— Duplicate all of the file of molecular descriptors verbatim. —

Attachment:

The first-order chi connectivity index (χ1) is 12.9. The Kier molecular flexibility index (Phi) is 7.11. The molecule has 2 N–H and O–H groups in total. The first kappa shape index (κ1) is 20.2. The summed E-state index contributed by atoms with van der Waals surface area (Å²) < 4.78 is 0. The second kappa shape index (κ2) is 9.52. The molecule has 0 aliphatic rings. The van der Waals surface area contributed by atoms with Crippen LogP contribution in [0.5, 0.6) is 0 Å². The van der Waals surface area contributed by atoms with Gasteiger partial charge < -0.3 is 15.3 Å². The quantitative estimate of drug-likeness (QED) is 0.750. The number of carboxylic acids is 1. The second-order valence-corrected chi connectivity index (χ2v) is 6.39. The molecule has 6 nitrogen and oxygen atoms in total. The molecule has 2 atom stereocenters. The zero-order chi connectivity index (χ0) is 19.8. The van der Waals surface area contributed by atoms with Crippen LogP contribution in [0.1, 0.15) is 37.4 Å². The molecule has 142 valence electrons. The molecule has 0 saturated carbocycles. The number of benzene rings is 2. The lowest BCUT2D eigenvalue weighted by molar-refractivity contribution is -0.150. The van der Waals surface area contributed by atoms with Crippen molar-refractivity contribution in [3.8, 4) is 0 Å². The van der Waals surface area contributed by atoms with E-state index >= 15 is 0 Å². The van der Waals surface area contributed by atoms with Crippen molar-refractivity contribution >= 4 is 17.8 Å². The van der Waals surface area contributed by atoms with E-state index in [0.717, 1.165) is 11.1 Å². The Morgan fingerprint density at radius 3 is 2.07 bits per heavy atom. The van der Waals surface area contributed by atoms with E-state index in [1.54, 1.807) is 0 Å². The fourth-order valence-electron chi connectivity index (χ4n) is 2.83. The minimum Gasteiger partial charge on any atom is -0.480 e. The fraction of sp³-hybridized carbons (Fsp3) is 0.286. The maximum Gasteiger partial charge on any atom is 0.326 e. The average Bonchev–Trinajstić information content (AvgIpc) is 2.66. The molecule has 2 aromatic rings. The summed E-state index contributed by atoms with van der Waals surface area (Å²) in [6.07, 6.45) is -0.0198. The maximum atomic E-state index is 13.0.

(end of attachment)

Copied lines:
The first-order chi connectivity index (χ1) is 12.9. The Kier molecular flexibility index (Phi) is 7.11. The molecule has 2 N–H and O–H groups in total. The first kappa shape index (κ1) is 20.2. The summed E-state index contributed by atoms with van der Waals surface area (Å²) < 4.78 is 0. The second kappa shape index (κ2) is 9.52. The molecule has 0 aliphatic rings. The van der Waals surface area contributed by atoms with Crippen LogP contribution in [0.5, 0.6) is 0 Å². The van der Waals surface area contributed by atoms with Gasteiger partial charge < -0.3 is 15.3 Å². The quantitative estimate of drug-likeness (QED) is 0.750. The number of carboxylic acids is 1. The second-order valence-corrected chi connectivity index (χ2v) is 6.39. The molecule has 6 nitrogen and oxygen atoms in total. The molecule has 2 atom stereocenters. The zero-order chi connectivity index (χ0) is 19.8. The van der Waals surface area contributed by atoms with Crippen LogP contribution in [0.1, 0.15) is 37.4 Å². The molecule has 142 valence electrons. The molecule has 0 saturated carbocycles. The number of benzene rings is 2. The lowest BCUT2D eigenvalue weighted by molar-refractivity contribution is -0.150. The van der Waals surface area contributed by atoms with Crippen molar-refractivity contribution in [3.8, 4) is 0 Å². The van der Waals surface area contributed by atoms with E-state index >= 15 is 0 Å². The van der Waals surface area contributed by atoms with Crippen molar-refractivity contribution >= 4 is 17.8 Å². The van der Waals surface area contributed by atoms with E-state index in [0.717, 1.165) is 11.1 Å². The Morgan fingerprint density at radius 3 is 2.07 bits per heavy atom. The van der Waals surface area contributed by atoms with E-state index in [1.54, 1.807) is 0 Å². The fourth-order valence-electron chi connectivity index (χ4n) is 2.83. The minimum Gasteiger partial charge on any atom is -0.480 e. The fraction of sp³-hybridized carbons (Fsp3) is 0.286. The maximum Gasteiger partial charge on any atom is 0.326 e. The average Bonchev–Trinajstić information content (AvgIpc) is 2.66. The molecule has 2 aromatic rings. The summed E-state index contributed by atoms with van der Waals surface area (Å²) in [6.07, 6.45) is -0.0198. The maximum atomic E-state index is 13.0.